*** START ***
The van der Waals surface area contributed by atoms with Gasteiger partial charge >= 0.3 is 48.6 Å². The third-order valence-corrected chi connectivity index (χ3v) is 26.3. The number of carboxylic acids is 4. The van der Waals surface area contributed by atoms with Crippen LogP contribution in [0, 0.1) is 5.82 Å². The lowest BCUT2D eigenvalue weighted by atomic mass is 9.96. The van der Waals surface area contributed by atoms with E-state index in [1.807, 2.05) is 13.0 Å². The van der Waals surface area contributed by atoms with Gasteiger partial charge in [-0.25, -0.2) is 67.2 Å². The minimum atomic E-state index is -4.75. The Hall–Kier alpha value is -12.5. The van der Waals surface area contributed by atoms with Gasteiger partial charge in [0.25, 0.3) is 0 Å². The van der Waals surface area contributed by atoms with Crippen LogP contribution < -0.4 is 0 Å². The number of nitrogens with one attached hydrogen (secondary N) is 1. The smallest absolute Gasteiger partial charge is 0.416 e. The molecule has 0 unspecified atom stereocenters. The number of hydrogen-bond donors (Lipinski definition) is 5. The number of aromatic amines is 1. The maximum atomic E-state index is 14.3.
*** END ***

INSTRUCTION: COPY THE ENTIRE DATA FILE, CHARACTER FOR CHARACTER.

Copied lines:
The van der Waals surface area contributed by atoms with Gasteiger partial charge >= 0.3 is 48.6 Å². The third-order valence-corrected chi connectivity index (χ3v) is 26.3. The number of carboxylic acids is 4. The van der Waals surface area contributed by atoms with Crippen LogP contribution in [0, 0.1) is 5.82 Å². The lowest BCUT2D eigenvalue weighted by atomic mass is 9.96. The van der Waals surface area contributed by atoms with E-state index in [1.807, 2.05) is 13.0 Å². The van der Waals surface area contributed by atoms with Gasteiger partial charge in [-0.25, -0.2) is 67.2 Å². The minimum atomic E-state index is -4.75. The Hall–Kier alpha value is -12.5. The van der Waals surface area contributed by atoms with Gasteiger partial charge in [0.25, 0.3) is 0 Å². The van der Waals surface area contributed by atoms with Crippen LogP contribution < -0.4 is 0 Å². The number of nitrogens with one attached hydrogen (secondary N) is 1. The smallest absolute Gasteiger partial charge is 0.416 e. The molecule has 0 unspecified atom stereocenters. The number of hydrogen-bond donors (Lipinski definition) is 5. The number of aromatic amines is 1. The maximum atomic E-state index is 14.3.